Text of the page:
His name was Ed, and he slicked his hair back with Brylcream.
He turned out to be quite good at turning a buck,
and he called her his Little Queen, because of her middle name.
Ed was slightly buck-toothed,
but when he smiled at her, she thought him pretty marvelous,
and when he died of a heart attack in 1954,
she wore black and wept all through the funeral, leaning on a cousin's arm.

Candace Cleopatra Beautiful had been through bad times before.
At least, this time, she had a lot of money in the bank,
and was a grown woman, able to make her own choices.
So, before long,
she made two important ones:
first, she bought a dozen acres in Ontario, Canada;
then she bought a cat, a little calico that she named Miss Daffodil.
The kitty was a great comfort,
and when they finally moved into their new home,
Candace said to the astonished mouser, "Welcome home,"
and set her down in the big sunlit entranceway.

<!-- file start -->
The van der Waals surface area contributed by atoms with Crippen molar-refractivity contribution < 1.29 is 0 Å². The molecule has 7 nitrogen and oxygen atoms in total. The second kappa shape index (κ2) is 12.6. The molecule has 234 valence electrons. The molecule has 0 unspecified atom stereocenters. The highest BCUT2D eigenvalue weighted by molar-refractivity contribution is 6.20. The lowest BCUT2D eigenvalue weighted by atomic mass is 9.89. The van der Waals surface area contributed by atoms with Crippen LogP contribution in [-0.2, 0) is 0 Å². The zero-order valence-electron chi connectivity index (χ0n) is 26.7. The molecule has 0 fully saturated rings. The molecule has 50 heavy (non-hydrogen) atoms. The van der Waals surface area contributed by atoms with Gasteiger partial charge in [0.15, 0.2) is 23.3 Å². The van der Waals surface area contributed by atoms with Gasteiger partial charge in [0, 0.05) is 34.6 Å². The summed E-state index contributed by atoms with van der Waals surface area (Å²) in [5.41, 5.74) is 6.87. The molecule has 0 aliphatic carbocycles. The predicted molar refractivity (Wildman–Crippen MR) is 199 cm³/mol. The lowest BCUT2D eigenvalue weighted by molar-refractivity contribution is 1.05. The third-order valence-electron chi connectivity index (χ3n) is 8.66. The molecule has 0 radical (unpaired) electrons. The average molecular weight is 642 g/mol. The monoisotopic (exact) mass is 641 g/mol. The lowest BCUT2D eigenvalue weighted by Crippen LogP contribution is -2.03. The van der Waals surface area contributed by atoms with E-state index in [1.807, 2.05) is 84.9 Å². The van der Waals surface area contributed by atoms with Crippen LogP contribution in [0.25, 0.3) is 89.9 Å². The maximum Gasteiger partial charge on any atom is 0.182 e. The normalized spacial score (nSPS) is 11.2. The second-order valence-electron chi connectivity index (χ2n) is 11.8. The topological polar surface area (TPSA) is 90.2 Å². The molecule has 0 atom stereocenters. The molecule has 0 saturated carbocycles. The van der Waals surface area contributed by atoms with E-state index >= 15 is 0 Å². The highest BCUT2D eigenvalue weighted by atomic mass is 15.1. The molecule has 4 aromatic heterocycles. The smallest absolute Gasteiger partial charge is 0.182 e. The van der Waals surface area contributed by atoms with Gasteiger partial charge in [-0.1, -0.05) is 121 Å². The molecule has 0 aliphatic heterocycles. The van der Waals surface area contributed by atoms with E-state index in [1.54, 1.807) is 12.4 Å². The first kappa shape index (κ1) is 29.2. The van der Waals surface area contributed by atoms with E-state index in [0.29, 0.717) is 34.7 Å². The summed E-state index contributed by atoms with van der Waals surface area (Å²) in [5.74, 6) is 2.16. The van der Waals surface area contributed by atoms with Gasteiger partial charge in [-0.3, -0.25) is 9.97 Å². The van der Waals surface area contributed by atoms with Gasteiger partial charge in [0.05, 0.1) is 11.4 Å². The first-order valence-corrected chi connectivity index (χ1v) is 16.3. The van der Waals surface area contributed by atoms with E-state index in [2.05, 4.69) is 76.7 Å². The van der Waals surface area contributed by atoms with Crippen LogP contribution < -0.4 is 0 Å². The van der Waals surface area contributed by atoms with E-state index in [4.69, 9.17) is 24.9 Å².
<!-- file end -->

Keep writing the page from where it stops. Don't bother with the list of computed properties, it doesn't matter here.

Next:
Over the next forty years, Candace Cleopatra Beautiful created loveliness.
The house had a rounded,glassed-in greenhouse around one side,
and she filled it with every pleasing bloom she could lay her hands on.
She papered all the rooms with floral patterns,
each more calming and remarkable than the last. 
The windows were enormous!
She bought white couches and chairs,
installed potted ferns and small indoor trees.
It was like living in a gorgeous light-drenched garden.

After a year or so, Candace Cleopatra Beautiful,
who by now insisted that the workmen and visitors call her "C.C.",
added another cat.
Then another.
They were so delightful, 
and brought such an elegant loveliness in with them!
The Queen of Egypt could not have valued those cats more than C.C. did,
giving them the run of the place and all the devotion of her heart.

Cat calendars!
Cat sofa pillows!
Cat books!
Cat everything,
and ever and always, more cats.
How they soothed her. How their antics and their needs filled her days to bursting!
It's true that she began to go out less and less as she got older,
but everything she loved was right under her nose.
Loveliness around every corner and down every sight line!
Even her clothes, bought by special order through the mail,
were mostly floral designs or cat themed.
Her own Eden.

Candace Cleopatra Beautiful died at 90, of a stroke,
and distant relatives came to take care of the cats.
There is still a note on the refrigerator door:
"Be sure to pick up and handle the kittens three times a day!"